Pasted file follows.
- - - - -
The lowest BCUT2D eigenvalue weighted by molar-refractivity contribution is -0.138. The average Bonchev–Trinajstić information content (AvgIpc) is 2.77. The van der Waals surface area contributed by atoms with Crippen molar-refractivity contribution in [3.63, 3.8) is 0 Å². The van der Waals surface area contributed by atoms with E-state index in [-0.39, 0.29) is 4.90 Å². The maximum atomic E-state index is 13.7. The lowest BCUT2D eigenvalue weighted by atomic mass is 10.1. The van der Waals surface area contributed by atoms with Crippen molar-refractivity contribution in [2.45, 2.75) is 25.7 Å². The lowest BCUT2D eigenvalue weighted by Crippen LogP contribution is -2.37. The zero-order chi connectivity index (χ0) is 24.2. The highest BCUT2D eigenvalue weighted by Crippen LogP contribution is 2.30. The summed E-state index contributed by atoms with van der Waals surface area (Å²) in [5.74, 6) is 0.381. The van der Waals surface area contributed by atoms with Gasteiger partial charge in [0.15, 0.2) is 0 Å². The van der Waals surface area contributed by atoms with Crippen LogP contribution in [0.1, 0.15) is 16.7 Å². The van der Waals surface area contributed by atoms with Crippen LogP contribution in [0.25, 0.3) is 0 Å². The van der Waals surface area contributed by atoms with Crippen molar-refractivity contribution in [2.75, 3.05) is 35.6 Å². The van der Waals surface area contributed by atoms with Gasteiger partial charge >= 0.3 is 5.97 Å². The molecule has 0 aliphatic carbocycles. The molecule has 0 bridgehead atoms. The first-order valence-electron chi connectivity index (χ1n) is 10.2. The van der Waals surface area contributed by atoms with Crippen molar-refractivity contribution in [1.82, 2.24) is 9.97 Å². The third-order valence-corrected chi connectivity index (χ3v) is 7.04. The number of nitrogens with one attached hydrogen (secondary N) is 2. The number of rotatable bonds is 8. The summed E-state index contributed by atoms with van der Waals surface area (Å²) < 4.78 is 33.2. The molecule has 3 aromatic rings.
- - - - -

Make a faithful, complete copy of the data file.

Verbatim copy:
The lowest BCUT2D eigenvalue weighted by molar-refractivity contribution is -0.138. The average Bonchev–Trinajstić information content (AvgIpc) is 2.77. The van der Waals surface area contributed by atoms with Crippen molar-refractivity contribution in [3.63, 3.8) is 0 Å². The van der Waals surface area contributed by atoms with E-state index in [-0.39, 0.29) is 4.90 Å². The maximum atomic E-state index is 13.7. The lowest BCUT2D eigenvalue weighted by atomic mass is 10.1. The van der Waals surface area contributed by atoms with Crippen molar-refractivity contribution in [2.45, 2.75) is 25.7 Å². The lowest BCUT2D eigenvalue weighted by Crippen LogP contribution is -2.37. The zero-order chi connectivity index (χ0) is 24.2. The highest BCUT2D eigenvalue weighted by Crippen LogP contribution is 2.30. The summed E-state index contributed by atoms with van der Waals surface area (Å²) in [5.74, 6) is 0.381. The van der Waals surface area contributed by atoms with Gasteiger partial charge in [0.15, 0.2) is 0 Å². The van der Waals surface area contributed by atoms with Crippen LogP contribution in [0.1, 0.15) is 16.7 Å². The van der Waals surface area contributed by atoms with Crippen LogP contribution in [0.25, 0.3) is 0 Å². The van der Waals surface area contributed by atoms with Crippen molar-refractivity contribution in [2.75, 3.05) is 35.6 Å². The van der Waals surface area contributed by atoms with Gasteiger partial charge >= 0.3 is 5.97 Å². The molecule has 0 aliphatic carbocycles. The molecule has 0 bridgehead atoms. The first-order valence-electron chi connectivity index (χ1n) is 10.2. The van der Waals surface area contributed by atoms with Crippen molar-refractivity contribution in [1.82, 2.24) is 9.97 Å². The third-order valence-corrected chi connectivity index (χ3v) is 7.04. The number of nitrogens with one attached hydrogen (secondary N) is 2. The number of rotatable bonds is 8. The summed E-state index contributed by atoms with van der Waals surface area (Å²) < 4.78 is 33.2. The molecule has 3 aromatic rings.